Autopsy and Case Reports
Autopsy and Case Reports
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von Meyenburg Complex

Manoj Gopal Madakshira; Tushar Pandey; Ashim Das

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A partial medical autopsy was carried out on a 50-year-old gentleman with a clinical diagnosis of acute severe necrotizing pancreatitis. The gross evaluation confirmed the presence of extensive necrotizing pancreatitis. However, the capsular and cut surface of the liver revealed the presence of subcapsular small bile stained lesions measuring 1 to 3 mm in diameter (Figure 1a, b). On histology, these bile stained lesions were seen to represent micro-hamartomas composed of a collection of dilated varying sized ducts lined by cuboidal epithelium in a fibrotic stroma. The cells lining these ducts were positive for Cytokeratin 7, confirming them to be of bile duct origin (Figure 1c, d). The subcapsular location of these lesions and characteristic histomorphology confirmed them to represent Von Meyenburg complexes (VMC).

A and B - Cut surface of the liver show presence of multiple bile stained lesions measuring 3 to 15 mm in diameter in subcapsular location. B A closer view of the subcapsular bile stained lesions; C and D – Photomicrographs of the liver shows mis-shaped dilated bile ducts lined by cuboidal cells, embedded in a fibrotic stroma (H&E, 200X) and cuboidal cells lining the ducts show cytoplasmic staining for Cytokeratin 7.: VMC is a hamartomatous lesion and has been reported in 5.6% of autopsies.1 These micro-hamartomas are a part of the spectrum of ductal plate malformations which also include congenital hepatic fibrosis, Caroli’s disease, and adult polycystic disease.2 Embryonic ductal plate develops as a rounded structure between the primitive hepatocytes and portal mesenchyme.3 The ductal plate malformation is a result of an aberrant persistence of the embryonic ductal plate at varying levels of the biliary tree – smaller interlobular bile ducts are affected in VMC, while larger interlobular bile ducts are affected in Caroli’s disease. 2, 4 The defect lies at the stage of morphogenesis of bile duct formation which has its molecular basis in ciliogenesis and cellular polarization orchestrated by hepatocyte nuclear factors 1 and 6β.5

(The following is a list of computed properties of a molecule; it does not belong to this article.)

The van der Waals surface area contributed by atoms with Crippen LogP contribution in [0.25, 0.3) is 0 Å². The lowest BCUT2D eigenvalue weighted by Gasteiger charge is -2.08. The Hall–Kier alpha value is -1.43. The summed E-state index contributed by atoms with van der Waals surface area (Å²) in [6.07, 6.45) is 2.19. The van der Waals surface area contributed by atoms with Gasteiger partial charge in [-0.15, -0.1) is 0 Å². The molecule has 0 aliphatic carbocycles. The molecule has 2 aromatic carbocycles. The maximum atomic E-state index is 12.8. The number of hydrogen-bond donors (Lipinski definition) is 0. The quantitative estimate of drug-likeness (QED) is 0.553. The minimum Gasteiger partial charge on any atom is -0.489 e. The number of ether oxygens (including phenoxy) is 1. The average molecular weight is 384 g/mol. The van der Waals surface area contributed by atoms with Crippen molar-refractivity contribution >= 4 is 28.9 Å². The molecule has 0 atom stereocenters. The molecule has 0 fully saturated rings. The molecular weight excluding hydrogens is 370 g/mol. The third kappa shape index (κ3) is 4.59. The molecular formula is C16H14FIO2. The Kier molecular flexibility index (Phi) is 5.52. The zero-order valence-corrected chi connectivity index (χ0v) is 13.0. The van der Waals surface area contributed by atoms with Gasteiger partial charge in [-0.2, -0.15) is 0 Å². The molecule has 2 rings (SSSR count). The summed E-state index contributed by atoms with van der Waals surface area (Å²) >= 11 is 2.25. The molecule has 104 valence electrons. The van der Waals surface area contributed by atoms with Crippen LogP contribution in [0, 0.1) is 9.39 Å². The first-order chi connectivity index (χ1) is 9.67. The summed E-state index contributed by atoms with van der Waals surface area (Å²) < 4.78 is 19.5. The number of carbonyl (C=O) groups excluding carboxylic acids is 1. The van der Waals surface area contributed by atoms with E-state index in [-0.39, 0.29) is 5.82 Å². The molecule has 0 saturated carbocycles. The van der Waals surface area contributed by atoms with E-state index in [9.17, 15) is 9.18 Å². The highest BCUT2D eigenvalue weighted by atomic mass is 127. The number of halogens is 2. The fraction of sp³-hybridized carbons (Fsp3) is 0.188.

The importance of VMCs is in their simulation of neoplastic lesions. Utilizing the services of imaging and liver biopsy are essential to confirm the diagnosis of VMCs.6 There have also been anecdotal reports of malignant transformation of VMCs to cholangiocarcinoma. However, the low incidence of malignancy in case of VMCs suggest the importance played by secondary factors such as alcoholism, drugs, or infections in carcinogenesis.7

The authors retain an informed written consent for publication, and the manuscript is in accordance with the Institutional Ethics committee requirements.


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